grew some Xanthorrhoea from certified seed in 1992. We started
with 10 seeds, three germinated and only two survived. When we moved
house in 1997 we took the plants with us. They've both done well
until this year when one seems to be dying. Can you give us any
Aussie natives, often called grass trees, are very slow growing
and can live to a ripe old age. In their native habitat they often
get burned in bush fires. This cleans off all the foliage, leaving
the trunks black and exposed to the elements. But they soon sprout
new growth from the top and seem none the worse for the experience.
They grow best in relatively warm, dry conditions and need free-draining
In this country grass
trees are susceptible to root disease brought on by overly wet soil,
especially in winter when the soil is often both cold and wet. It
looks as if your plant with its browning lower leaves is suffering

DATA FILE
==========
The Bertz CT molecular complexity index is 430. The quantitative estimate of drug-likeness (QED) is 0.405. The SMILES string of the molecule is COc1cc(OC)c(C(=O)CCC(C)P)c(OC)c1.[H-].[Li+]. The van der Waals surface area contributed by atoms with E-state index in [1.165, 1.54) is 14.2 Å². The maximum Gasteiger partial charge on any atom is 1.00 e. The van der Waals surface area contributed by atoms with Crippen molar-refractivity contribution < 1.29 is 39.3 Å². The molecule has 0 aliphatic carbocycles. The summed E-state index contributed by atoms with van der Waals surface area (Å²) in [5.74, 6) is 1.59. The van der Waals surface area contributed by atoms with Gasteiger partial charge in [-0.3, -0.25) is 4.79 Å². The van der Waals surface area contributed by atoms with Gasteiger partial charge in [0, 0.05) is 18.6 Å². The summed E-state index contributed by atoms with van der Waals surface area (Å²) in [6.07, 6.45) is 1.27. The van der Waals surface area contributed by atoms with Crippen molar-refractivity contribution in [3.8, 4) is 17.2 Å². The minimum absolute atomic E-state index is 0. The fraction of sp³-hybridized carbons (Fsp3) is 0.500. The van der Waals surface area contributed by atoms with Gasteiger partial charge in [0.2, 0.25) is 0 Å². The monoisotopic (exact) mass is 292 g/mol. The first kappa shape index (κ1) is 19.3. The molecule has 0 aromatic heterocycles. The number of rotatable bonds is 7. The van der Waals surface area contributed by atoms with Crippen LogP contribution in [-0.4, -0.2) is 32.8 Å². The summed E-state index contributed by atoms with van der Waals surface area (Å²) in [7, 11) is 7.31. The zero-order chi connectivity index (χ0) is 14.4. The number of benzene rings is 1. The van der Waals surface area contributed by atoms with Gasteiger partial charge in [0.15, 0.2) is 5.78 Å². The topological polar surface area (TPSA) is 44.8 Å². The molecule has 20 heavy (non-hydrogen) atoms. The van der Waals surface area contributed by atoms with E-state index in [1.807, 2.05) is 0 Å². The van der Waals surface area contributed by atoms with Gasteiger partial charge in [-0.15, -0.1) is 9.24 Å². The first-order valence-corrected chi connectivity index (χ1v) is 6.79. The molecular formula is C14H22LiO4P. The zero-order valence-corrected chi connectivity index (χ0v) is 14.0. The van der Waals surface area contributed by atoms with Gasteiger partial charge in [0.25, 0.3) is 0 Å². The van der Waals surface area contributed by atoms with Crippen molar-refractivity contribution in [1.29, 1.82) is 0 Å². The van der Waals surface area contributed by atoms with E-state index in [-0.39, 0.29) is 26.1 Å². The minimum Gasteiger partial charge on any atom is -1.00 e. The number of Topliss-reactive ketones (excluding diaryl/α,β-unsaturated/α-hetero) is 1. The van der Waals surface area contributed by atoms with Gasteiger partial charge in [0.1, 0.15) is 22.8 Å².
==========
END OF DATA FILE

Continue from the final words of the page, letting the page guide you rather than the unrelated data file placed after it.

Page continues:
from root rot. If the soil where it's growing does get wet at times,
you should think about improving drainage or move the grass tree
to a better spot. You could build a mound of gravel and bark and
plant it on top - they don't need fertile soil and transplant quite
well. At the same time remove all the brown leaves, cutting them
off close to the base of the plant to open it up to fresh air.
You could also try spraying
the foliage and drenching the root system with the fungicide aliette,
which is available from garden centres as No Root Rot.
Gardener, Issue 190, 2005, Page 25
Reproduced with permission from the former Weekend Gardener magazine. The views expressed here are not necessarily those of the RNZIH.